5. Conclusion: World War as a catalyst for change?
The enfranchisement of women and fundamental social change is a complex issue, and one which is still prevalent in Britain today, not least in the issue of equal pay. One of the fundamental misconceptions faced by women at the turn of the 20th Century was that of capability: it was viewed very much that they were less capable than men in spheres outside of the home; that they were somehow not designed both mentally and physically to join men in the workplace. The World Wars forced this issue, and despite the ongoing problem of pay, worker’s rights (highly ‘skilled’ work – better paid – was still generally given over to men) and a fundamental attitude that men were better equipped to ‘fight’ in the traditional sense, women were able to prove themselves capable both mentally and physically. Not only capable, in fact, but essential to the war effort. During the Second World War, women were perhaps viewed slightly less through the lens of the paternal, rather patronising male-dominated society – a sign of gradual progress.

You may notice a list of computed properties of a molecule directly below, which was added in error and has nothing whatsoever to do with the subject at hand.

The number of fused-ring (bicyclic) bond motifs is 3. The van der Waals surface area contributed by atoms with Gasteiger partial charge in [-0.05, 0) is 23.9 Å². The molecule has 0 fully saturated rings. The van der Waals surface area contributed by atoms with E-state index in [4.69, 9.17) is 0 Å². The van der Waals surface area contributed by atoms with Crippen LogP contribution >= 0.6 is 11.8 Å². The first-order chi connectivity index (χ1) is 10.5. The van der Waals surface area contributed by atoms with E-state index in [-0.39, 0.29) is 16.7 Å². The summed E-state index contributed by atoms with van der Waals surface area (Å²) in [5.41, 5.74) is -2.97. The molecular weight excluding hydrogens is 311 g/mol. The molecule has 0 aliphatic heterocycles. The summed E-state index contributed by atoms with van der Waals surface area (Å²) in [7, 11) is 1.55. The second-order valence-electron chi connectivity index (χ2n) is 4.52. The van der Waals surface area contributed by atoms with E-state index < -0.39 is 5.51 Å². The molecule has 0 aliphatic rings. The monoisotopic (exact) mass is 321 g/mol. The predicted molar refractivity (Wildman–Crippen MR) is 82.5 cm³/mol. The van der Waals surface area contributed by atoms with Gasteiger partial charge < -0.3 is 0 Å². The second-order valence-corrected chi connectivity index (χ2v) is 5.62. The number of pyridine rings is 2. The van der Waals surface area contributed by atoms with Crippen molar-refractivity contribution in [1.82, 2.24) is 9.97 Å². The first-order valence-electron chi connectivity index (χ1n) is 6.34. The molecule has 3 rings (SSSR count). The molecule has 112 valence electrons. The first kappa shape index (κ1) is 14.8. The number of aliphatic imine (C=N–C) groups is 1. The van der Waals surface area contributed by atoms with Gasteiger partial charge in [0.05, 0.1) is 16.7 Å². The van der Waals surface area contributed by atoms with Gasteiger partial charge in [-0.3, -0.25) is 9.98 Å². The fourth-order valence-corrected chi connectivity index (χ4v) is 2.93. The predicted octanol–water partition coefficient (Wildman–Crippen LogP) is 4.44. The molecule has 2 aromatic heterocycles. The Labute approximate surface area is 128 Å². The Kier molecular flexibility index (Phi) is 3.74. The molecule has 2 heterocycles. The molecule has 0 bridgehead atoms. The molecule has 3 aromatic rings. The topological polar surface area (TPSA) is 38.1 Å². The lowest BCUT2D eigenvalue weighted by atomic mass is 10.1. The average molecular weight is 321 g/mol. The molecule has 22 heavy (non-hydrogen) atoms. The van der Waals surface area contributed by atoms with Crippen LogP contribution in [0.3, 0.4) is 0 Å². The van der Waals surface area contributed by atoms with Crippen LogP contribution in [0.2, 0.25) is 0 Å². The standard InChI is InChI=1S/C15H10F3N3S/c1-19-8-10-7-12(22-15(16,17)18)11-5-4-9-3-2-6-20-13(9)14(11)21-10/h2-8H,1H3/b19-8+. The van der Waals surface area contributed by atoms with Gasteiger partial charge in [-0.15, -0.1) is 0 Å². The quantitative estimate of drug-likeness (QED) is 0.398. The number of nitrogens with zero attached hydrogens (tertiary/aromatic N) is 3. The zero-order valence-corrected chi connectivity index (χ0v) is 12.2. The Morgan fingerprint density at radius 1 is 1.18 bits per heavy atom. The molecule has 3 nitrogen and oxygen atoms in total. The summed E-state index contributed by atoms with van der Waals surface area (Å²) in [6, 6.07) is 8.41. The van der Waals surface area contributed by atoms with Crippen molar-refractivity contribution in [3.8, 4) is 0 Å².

Despite the fact that the total acceptance of women in all spheres of work would come later, I do believe that the two World Wars were a valuable catalyst for social change, empowering women to gain confidence as more independent, better paid and more appreciated members of society. It was not the end of the struggle for equality, but it certainly facilitated its beginnings.
In ‘The World in the Twentieth Century’ (Longman, 2002), Jeremy Black sums up the tentative catalyst for change:
‘… across the developed world, there was a measure of liberalization in the treatment of women in the first four decades of the century. New opportunities were related to increased mobility and independence. This included a decline in control and influence over young women by their elders’ (Black, 2002, 74).
In my view, the shift in attitudes within these decades cannot be viewed without reference to the impact of the two World Wars that marked the period.
Black, Jeremy, 2002: The World in the Twentieth Century, London: Longman
Bourke, Joanna, 2011: Women on the Home Front in World War One. Available: http://www.bbc.co.uk/history/british/britain_wwone/women_employment_01.shtml. Last accessed 16th October 2011
Great Britain Central Statistics Office, 1952: The Annual Abstract of Statistics 1938-1950, London: HMSO
Robb, George, 2002: British Culture and the First World War, London: Palgrave
Somerville, Jennifer, 2000: Feminism and the Family, New York: St Martin’s Press